Like most teenagers, the first thing I do in the morning after turning off my alarm is check my smartphone. Using a phone requires less effort than walking around so I choose checking my e-mail as a way of gradually climbing out of the pit of sleep.
After e-mail, it’s time to check into my favorite productivity app. It tells me what classes I have that day, and I have a skim through the homework from the previous night to refresh myself with what we covered.
In school, I boot up the app and use it as a copybook for note-taking. If I get a hand-out from the teacher, I’ll scan it when I get home and place it alongside my notes. If I have to use a different computer, I can still access all my school notes by using the web interface of the app. I can also access it from an iPhone, Android or BlackBerry cell-phone. Got an iPad or Android tablet? Access notes from there too. The app can also store videos and sound files, if text files and images aren’t enough.
What’s the application? Enter, Evernote!
What is it? The simplest way I can think of describing it is like this: imagine a powerful text-editor (that can also hold images or videos) where you don’t have to manually save the files, and then those files are available on any other computer with a connection to the internet, or a multitude of mobile devices.
The title of “only productivity app you’ll ever need” is a pretty hefty one so how come I think Evernote deserves it?
Access Anything Anywhere
If I’m at home, researching a couple of books I’ve been meaning to get, I can use Evernote to save pictures, ISBN numbers and prices to one text file. Then, all that info appears on my phone when, a week later, I get a chance to go into Dublin to the bookstore. I can comprehensively weigh my options much quicker than I otherwise could have, and it stops me buying the wrong edition or paying extra for no reason.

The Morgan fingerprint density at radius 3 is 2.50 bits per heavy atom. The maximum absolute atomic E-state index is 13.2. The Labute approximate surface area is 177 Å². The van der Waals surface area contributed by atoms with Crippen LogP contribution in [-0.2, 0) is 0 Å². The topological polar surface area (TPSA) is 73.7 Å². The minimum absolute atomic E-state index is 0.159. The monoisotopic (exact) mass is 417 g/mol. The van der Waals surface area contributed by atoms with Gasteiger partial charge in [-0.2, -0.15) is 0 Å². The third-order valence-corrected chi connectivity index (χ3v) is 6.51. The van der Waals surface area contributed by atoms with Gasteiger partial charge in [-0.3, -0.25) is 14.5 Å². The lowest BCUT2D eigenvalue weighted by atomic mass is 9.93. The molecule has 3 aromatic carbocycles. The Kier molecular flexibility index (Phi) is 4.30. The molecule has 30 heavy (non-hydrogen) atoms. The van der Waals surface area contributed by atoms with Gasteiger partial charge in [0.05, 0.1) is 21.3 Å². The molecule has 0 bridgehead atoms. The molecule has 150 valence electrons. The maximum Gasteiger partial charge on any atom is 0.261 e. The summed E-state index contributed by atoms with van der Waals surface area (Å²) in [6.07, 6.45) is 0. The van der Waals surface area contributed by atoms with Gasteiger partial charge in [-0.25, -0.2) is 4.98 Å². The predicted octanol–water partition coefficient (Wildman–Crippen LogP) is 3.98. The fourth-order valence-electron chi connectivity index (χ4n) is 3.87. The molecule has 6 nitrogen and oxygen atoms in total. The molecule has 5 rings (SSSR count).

The same applies to accessing schoolwork when I’m away from my laptop or saving recipes that I want to try later.
I love Flickr because I know that 12,000 photos are safe, even if my laptop is stolen or my hard-drives fail. Why should I take similar chances with school-work? Because Evernote files are saved on Evernote’s servers, something bad can happen to my laptop but all my files are safe.
Gone are the days of rifling through mounds of paper for that one phone-number. Evernote files are immediately searchable on all devices, including text in any images you import (such as a PDF or the scan of a bill).
Evernote is free, with some limitations. Going premium will bump your monthly allowance from 60 MBs to 1 GB. A free account is still enough for thousands of text-notes; you’d only be strained if you had a lot of hi-res images to upload.
Try it for a week and you’ll wonder how you survived before.
Tommy Collison, 5th Year student, writing for Simply Zesty